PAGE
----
Monetary Policy - Effects of Interest Rate Changes | tutor2u Economics
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Monetary Policy - Effects of Interest Rate Changes

  • Levels: AS, A Level
  • Exam boards: AQA, Edexcel, OCR, IB

How do changes in policy interest rates affect the macroeconomy?

The Monetary Policy Transmission Mechanism

It is worth remembering that when the Bank of England is making an interest rate decision, there will be lots of other events and policy decisions being made elsewhere in the economy, for example changes in fiscal policy by the government, or perhaps a change in world oil prices or the exchange rate. In macroeconomics the ceteris paribus assumption (all other factors held equal) rarely applies!

  • There are several ways in which changes in interest rates influence aggregate demand, output and prices. These are collectively known as the transmission mechanism of monetary policy
  • One of the channels that the Monetary Policy Committee in the UK can use to influence aggregate demand, and inflation, is via the lending and borrowing rates charged in the financial markets.
  • When the Bank's own base interest rate goes up, then commercial banks and building societies will typically increase how much they charge on loans and the interest that they offer on savings.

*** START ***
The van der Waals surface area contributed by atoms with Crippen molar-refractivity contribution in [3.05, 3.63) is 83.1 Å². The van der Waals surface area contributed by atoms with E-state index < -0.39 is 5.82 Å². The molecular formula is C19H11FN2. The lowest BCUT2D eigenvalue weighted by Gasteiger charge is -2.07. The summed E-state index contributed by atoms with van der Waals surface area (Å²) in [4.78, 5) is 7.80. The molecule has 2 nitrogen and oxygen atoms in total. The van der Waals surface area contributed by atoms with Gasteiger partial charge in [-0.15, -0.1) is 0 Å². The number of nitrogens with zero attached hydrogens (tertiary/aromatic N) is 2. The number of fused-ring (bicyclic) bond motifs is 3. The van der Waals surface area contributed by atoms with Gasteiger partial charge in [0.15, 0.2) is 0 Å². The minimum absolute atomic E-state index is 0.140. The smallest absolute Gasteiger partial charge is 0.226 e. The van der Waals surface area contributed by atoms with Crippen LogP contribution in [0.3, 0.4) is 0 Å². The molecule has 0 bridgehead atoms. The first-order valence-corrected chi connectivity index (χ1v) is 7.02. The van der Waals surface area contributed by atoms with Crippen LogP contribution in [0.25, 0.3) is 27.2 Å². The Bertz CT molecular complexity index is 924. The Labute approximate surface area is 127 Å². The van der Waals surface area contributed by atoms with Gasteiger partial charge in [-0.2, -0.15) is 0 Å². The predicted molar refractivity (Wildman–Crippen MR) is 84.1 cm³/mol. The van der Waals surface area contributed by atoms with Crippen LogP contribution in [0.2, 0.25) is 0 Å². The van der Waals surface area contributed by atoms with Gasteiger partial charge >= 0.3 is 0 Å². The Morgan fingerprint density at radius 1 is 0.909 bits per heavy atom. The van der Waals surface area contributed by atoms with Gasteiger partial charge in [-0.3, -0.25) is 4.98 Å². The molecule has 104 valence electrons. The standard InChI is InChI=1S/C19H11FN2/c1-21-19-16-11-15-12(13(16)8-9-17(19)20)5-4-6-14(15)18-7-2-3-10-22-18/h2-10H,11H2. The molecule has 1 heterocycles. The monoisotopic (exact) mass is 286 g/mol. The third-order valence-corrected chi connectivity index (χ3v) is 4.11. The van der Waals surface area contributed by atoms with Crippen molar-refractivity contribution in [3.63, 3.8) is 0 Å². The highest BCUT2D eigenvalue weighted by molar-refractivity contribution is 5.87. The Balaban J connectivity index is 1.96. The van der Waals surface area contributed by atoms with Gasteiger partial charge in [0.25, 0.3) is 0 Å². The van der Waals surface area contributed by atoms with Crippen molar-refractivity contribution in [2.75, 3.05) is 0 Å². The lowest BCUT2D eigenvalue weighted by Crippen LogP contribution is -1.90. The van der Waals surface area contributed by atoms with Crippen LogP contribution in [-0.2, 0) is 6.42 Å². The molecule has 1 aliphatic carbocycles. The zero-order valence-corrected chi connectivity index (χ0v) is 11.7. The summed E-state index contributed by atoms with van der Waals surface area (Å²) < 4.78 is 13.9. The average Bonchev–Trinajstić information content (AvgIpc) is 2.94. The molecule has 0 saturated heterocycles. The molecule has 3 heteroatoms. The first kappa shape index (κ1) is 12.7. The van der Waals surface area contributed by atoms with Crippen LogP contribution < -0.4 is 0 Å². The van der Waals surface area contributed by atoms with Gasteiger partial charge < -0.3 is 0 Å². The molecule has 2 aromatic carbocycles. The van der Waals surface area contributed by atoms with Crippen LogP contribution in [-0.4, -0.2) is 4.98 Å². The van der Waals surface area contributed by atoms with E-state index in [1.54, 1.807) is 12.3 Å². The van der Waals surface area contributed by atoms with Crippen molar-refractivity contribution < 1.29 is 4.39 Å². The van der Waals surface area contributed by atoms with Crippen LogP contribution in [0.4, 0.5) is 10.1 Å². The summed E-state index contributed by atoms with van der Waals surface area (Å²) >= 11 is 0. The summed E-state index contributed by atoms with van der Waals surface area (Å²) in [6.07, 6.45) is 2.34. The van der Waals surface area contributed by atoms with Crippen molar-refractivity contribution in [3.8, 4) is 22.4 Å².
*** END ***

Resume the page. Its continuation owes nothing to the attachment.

• This tends to discourage businesses from taking out loans to finance investment and encourages the consumer to save rather than spend — and so depresses aggregate demand
  • Conversely, when the base rate falls, banks cut the market rates offered on loans and savings and the effect ought to be a stimulus to demand and output.

A key influence played by interest rate changes is the effect on confidence – in particular household's confidence about their own personal financial circumstances.

Transmission mechanism of monetary policy
Monetary Policy in Action

Australia Cuts Interest Rates to Boost Growth

Australia's central bank has cut its main policy interest rate to a new record low, in an attempt to spur a fresh wave of economic growth. The Reserve Bank of Australia (RBA) cut its key rate to 2.5% from 2.75%. The decision to make monetary policy more expansionary came a short while after the Australian government cut its GDP growth forecasts and warned that unemployment in the country could rise amid a slowdown in output and business investment.

Source: Adapted from news reports

Monetary Policy Asymmetry

  • Fluctuations in interest rates do not have a uniform impact on the economy. Some industries are more affected by interest rate changes than others, for example exporters and industries connected to the housing market. And, some regions are also more sensitive to a change in the direction of interest rates.
  • The markets and businesses most affected by changes in interest rates are those where demand is interest elastic in other words, demand responds elastically to a change in interest rates or indirectly through changes in the exchange rate
  • Good examples of interest-sensitive industries include those directly linked to the housing market¸ exporters of manufactured goods, the construction industry and leisure services